Each side should use attorneys for protection
Before the foreclosure sale, have you exhausted all available options? Does your state have any laws or programs that can assist you? Have you talked with a real estate agent about arranging for a short sale? Or have you discussed giving the property back to the lender so as to avoid the foreclosure sale; this is known as a "deed in lieu" of foreclosure.
DEAR BENNY: My parents' house is paid off. The house is in my father's name only; my mother has his power of attorney (and I have hers). My father is in a nursing home, recovering from a stroke, but we do not foresee him coming home (he's 86); he's wheelchair bound, and conversant, though with some short-term memory problems.
My father's last will and testament leaves everything to my mother. Is there any reason to get my mother's name added to the deed? If so, what are the legal steps one should follow to get it done? If it is done, I assume it should be joint tenants with rights of survivorship? --C.H.
DEAR C.H.: Normally, I don't recommend putting children on title with the parents, as there can be taxable consequences. In your situation, however, I think your suggestion makes sense.
While we don't like to think about death, it is inevitable. When both of your parents die, whoever inherits the house will get what is known as the "stepped-up" basis. That means for tax purposes, the value of the house on the date of death becomes the new tax basis of the property.
Currently, when your dad passes, you will have to probate his last will and testament. However, if your mother is added to title as "joint tenants with right of survivorship", she will automatically own the house at that time, and probate will not be necessary.
Your mother should also have a will. In fact, in addition to a will, all of you should have a general durable power of attorney, a durable power of attorney for health, and a living will. Just make sure that your father is mentally competent at this time to prepare all of those documents.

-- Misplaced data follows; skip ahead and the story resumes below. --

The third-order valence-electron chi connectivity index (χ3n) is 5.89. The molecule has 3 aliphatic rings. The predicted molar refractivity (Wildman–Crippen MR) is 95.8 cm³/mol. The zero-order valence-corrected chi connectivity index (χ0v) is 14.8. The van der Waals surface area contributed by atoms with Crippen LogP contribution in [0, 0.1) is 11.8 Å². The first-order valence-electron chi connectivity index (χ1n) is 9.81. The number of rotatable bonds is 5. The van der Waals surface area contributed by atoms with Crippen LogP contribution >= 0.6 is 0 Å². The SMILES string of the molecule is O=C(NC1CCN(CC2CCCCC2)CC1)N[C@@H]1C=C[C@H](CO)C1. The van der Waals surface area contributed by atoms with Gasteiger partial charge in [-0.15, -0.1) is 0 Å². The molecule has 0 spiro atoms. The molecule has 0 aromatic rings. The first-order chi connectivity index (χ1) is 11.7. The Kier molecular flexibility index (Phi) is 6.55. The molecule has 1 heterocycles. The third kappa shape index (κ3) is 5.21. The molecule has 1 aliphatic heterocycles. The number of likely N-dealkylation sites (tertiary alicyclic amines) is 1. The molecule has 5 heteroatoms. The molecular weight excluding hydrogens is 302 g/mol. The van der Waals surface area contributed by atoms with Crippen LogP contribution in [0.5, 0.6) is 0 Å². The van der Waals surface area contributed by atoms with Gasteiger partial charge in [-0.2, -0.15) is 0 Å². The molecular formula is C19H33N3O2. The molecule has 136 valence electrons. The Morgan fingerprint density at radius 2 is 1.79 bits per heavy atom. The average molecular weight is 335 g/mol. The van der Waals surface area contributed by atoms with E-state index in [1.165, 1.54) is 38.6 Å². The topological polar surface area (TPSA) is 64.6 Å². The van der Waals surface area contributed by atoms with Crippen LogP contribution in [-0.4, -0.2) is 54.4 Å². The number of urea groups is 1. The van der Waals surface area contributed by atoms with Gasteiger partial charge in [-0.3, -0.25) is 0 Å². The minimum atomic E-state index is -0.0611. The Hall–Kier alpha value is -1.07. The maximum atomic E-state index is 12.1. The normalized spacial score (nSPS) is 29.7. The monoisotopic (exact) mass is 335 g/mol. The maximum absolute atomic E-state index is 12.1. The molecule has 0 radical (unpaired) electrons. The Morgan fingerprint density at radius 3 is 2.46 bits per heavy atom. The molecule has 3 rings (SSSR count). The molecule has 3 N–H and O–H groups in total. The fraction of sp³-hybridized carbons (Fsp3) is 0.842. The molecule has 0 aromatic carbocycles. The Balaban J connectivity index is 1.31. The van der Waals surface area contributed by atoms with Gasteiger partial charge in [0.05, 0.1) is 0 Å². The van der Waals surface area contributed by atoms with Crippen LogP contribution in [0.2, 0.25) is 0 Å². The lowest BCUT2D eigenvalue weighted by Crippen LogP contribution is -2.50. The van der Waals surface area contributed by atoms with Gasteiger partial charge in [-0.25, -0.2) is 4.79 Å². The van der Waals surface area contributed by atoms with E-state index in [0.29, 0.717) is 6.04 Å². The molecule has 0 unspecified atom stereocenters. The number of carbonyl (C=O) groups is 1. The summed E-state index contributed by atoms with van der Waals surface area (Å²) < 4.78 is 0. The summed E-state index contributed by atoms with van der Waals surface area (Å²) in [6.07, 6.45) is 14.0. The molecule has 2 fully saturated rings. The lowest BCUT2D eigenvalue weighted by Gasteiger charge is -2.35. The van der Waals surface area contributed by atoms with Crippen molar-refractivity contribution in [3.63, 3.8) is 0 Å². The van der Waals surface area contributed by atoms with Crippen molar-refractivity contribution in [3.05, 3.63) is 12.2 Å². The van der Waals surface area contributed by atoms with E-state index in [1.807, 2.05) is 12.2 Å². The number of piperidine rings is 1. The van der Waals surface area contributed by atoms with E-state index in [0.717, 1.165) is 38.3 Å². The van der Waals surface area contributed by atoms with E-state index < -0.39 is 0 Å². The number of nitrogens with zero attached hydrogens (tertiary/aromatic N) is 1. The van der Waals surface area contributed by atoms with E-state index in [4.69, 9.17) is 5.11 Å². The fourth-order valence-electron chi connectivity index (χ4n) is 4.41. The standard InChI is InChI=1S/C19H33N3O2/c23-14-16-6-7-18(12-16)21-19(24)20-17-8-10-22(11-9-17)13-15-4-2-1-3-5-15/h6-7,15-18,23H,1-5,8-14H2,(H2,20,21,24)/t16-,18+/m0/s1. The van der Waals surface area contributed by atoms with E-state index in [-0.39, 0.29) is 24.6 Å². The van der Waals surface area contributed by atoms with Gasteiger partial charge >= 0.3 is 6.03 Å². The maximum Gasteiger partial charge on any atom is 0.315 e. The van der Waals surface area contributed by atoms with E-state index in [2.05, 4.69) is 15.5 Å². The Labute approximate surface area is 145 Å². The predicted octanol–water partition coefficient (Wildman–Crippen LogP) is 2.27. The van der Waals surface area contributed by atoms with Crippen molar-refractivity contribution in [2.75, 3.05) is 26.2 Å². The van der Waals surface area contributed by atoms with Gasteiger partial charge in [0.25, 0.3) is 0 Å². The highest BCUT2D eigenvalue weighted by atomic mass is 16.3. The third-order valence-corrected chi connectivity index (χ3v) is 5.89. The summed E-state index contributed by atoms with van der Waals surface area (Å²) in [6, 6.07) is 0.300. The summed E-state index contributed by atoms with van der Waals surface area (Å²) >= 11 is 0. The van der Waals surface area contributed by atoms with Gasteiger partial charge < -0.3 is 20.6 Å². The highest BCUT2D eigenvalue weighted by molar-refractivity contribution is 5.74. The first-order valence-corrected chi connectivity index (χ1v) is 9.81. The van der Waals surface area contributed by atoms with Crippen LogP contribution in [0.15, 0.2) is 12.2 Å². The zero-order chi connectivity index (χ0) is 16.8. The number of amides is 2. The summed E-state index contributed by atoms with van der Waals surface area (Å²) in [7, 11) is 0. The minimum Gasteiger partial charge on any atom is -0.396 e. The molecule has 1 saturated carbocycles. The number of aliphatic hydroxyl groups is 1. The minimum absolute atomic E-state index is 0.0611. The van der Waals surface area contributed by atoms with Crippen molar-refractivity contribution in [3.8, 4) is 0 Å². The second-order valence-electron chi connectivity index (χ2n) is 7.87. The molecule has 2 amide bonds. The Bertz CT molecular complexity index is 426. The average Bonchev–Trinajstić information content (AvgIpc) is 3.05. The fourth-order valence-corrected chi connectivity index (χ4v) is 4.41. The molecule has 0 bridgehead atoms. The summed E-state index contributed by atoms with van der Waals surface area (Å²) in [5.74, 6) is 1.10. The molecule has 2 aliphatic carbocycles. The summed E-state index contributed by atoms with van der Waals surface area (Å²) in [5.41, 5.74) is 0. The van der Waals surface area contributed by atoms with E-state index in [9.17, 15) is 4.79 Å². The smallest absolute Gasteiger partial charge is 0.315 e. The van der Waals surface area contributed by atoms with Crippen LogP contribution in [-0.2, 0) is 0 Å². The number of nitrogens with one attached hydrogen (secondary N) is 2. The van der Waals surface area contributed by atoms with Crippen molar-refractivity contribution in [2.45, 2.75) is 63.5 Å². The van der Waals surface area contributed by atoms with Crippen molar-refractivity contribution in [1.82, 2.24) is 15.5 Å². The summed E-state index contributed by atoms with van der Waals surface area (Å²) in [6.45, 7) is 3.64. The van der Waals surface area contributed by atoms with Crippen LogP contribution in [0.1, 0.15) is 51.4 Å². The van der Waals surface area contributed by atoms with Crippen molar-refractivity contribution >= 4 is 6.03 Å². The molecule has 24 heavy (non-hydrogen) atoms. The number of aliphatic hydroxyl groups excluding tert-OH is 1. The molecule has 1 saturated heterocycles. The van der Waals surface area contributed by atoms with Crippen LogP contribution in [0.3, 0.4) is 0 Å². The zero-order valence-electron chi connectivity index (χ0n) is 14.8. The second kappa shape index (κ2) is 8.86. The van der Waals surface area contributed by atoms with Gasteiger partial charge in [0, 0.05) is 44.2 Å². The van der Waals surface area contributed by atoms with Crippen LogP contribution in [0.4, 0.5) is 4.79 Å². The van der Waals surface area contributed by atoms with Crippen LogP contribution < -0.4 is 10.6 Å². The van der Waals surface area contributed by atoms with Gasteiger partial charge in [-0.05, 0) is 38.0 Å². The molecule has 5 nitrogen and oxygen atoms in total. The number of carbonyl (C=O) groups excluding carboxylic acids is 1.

An attorney can assist you with all of this.
DEAR BENNY: My husband and I are looking to purchase some homes for investment that are being foreclosed. Because many of these loans are the first deed of trust that are defaulted and the legal notice mentions nothing of second or third deeds of trust, if purchased at auction, who is responsible for additional liens taken out by the owner? --Lindsay
DEAR LINDSAY: While state laws may differ, in general, when the holder of the first deed of trust (the mortgage document) forecloses, it eliminates all subordinate liens.
Before you consider buying at a foreclosure sale, you must obtain a complete title report, which would indicate what liens and clouds are on the land records. Some tax liens may have a superpriority, and must be paid off at closing (escrow).
You should also make sure that you have inspected the house -- inside and out-- although many homeowners who are facing foreclosure are reluctant to open their house to strangers.
Too many of my clients have been burned when they bought property at a foreclosure sale. There is a lot of homework you have to do in advance of the sale, and I recommend that you get a tax professional and a lawyer to assist you along the way.
Benny L. Kass is a practicing attorney in Washington, D.C., and Maryland. No legal relationship is created by this column. Questions for this column can be submitted to firstname.lastname@example.org.
What's your opinion? Leave your comments below or send a letter to the editor. To contact the writer, click the byline at the top of the story.
What's Your Home Worth?
Your most magical sales tool